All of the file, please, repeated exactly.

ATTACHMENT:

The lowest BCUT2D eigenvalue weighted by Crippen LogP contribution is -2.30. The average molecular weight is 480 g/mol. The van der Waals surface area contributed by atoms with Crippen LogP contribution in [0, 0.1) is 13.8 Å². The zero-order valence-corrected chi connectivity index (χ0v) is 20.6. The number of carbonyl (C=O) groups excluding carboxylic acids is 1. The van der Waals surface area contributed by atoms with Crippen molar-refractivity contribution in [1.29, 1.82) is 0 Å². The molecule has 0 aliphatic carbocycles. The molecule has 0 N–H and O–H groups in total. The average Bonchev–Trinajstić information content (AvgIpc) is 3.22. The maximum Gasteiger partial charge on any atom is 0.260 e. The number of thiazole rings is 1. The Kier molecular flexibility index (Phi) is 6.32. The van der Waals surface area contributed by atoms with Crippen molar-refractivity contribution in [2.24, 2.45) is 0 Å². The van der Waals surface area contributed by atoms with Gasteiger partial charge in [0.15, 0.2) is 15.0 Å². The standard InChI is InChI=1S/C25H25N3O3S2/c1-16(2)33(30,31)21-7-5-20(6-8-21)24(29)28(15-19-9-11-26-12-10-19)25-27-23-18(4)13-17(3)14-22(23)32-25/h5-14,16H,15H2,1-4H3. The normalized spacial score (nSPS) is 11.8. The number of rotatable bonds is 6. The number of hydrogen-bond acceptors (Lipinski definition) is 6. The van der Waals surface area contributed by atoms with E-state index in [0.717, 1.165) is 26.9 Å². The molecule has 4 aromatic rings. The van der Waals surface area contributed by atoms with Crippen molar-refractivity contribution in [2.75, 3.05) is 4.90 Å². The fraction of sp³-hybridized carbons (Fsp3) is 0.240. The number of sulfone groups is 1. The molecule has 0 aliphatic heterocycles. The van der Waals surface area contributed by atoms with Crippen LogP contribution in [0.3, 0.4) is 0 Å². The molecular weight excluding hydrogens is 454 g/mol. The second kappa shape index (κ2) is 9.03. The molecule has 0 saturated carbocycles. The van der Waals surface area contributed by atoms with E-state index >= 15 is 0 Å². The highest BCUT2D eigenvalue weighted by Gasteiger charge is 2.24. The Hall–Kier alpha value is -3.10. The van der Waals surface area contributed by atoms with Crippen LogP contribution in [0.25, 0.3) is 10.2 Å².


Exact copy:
The lowest BCUT2D eigenvalue weighted by Crippen LogP contribution is -2.30. The average molecular weight is 480 g/mol. The van der Waals surface area contributed by atoms with Crippen LogP contribution in [0, 0.1) is 13.8 Å². The zero-order valence-corrected chi connectivity index (χ0v) is 20.6. The number of carbonyl (C=O) groups excluding carboxylic acids is 1. The van der Waals surface area contributed by atoms with Crippen molar-refractivity contribution in [1.29, 1.82) is 0 Å². The molecule has 0 aliphatic carbocycles. The molecule has 0 N–H and O–H groups in total. The average Bonchev–Trinajstić information content (AvgIpc) is 3.22. The maximum Gasteiger partial charge on any atom is 0.260 e. The number of thiazole rings is 1. The Kier molecular flexibility index (Phi) is 6.32. The van der Waals surface area contributed by atoms with Crippen molar-refractivity contribution in [2.24, 2.45) is 0 Å². The van der Waals surface area contributed by atoms with Gasteiger partial charge in [0.15, 0.2) is 15.0 Å². The standard InChI is InChI=1S/C25H25N3O3S2/c1-16(2)33(30,31)21-7-5-20(6-8-21)24(29)28(15-19-9-11-26-12-10-19)25-27-23-18(4)13-17(3)14-22(23)32-25/h5-14,16H,15H2,1-4H3. The normalized spacial score (nSPS) is 11.8. The number of rotatable bonds is 6. The number of hydrogen-bond acceptors (Lipinski definition) is 6. The van der Waals surface area contributed by atoms with E-state index in [0.717, 1.165) is 26.9 Å². The molecule has 4 aromatic rings. The van der Waals surface area contributed by atoms with Crippen molar-refractivity contribution in [2.75, 3.05) is 4.90 Å². The fraction of sp³-hybridized carbons (Fsp3) is 0.240. The number of sulfone groups is 1. The molecule has 0 aliphatic heterocycles. The van der Waals surface area contributed by atoms with Crippen LogP contribution in [0.3, 0.4) is 0 Å². The molecular weight excluding hydrogens is 454 g/mol. The second kappa shape index (κ2) is 9.03. The molecule has 0 saturated carbocycles. The van der Waals surface area contributed by atoms with E-state index >= 15 is 0 Å². The highest BCUT2D eigenvalue weighted by Gasteiger charge is 2.24. The Hall–Kier alpha value is -3.10. The van der Waals surface area contributed by atoms with Crippen LogP contribution in [0.25, 0.3) is 10.2 Å².